Public school districts in D.C. and Prince George’s County remain under fire, being scrutinized with laser-like precision and recently being called on the carpet for allegedly “cooking the books.” Teachers, principals and even school board members and superintendents appear to have altered test scores, grades and attendance numbers in order to achieve required levels of performance.
Certainly, we do not condone such behavior if these and other allegations turn out to be irrefutably true. Of course, we do not believe that students should be allowed to move to the next grade level or graduate when they haven’t earned the right.
But we’re also concerned with trends in today’s educational system that place more emphasis on test scores on generic examinations than the work that’s done daily in the classroom. Those old enough to remember, may recall a time when test days were few in number, while field trips and motivational, guest speakers from the community were far more numerous and deemed of greater benefit in their overall learning experience.
Many teachers complain that they find it almost impossible to do what brings them the most joy and feeds their innermost passion — that is, to “teach,” due in part to the intense pressure they face to prepare their students so that they “demonstrate success” on standardized tests. Educators lament over the lesson plans they must prepare and carry out in order to get their pupils ready for a never-ending number of tests that have become the rule of thumb, often to the detriment of more imaginative classroom activities that allow for more flexibility for teachers.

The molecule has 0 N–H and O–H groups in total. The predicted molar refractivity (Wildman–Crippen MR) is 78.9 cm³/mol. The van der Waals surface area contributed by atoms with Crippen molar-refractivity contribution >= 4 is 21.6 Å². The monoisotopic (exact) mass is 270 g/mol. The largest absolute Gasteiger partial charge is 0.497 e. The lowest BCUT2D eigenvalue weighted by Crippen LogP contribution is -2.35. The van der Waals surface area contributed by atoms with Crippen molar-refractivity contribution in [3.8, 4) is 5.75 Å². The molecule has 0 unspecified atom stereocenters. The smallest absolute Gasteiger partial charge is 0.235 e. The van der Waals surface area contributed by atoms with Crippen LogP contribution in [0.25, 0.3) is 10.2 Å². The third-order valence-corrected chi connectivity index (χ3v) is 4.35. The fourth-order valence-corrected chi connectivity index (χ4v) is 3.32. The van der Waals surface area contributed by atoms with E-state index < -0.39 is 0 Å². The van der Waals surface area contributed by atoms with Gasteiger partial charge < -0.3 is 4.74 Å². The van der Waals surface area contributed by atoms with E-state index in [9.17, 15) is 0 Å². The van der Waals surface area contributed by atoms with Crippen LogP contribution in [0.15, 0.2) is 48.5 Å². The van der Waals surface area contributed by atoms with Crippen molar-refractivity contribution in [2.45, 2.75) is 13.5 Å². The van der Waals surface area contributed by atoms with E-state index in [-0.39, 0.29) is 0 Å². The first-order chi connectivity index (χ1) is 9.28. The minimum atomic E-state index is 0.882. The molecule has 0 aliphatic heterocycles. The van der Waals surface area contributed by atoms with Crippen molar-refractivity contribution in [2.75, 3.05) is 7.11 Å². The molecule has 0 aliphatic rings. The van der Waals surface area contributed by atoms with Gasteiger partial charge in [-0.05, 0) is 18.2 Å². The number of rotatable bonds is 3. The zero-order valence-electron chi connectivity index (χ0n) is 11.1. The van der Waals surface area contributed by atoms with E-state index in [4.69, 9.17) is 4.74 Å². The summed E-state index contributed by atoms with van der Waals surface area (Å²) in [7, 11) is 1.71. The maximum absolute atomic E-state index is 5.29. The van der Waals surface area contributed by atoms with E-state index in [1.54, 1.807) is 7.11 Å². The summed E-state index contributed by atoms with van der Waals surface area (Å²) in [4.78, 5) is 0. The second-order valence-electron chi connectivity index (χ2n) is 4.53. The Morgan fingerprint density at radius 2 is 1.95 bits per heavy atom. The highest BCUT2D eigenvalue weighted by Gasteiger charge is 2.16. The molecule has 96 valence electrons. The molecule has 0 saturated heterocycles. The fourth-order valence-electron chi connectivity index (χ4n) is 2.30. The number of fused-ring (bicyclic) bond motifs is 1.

While it may seem easy to point fingers, castigate educators and demand immediate change, not to mention calling for the dismissals of those who have erred and fallen short of their contractual duties, perhaps we should also consider what we really want our children to have learned by the time they receive their high school diplomas.
Maybe, just maybe, we should let teachers be the primary assessors of students’ ability to comprehend subject matter and whether they’re ready to move on. Perhaps we should go back to the olden days when we placed more emphasis on the relationships forged between parents and teachers instead of looking to statistical blips gleaned after tests were completed by students and posted for comparison with benchmarks set by those who say they know what our children need to succeed in school.
Change can be great. And adopting new techniques for student assessment and achievement can be a good thing too. But sometimes it’s our children who stand to lose the most — and their teachers who yield to pressure instead of feeling more comfortable with simply doing what they themselves have been educated to do: teach.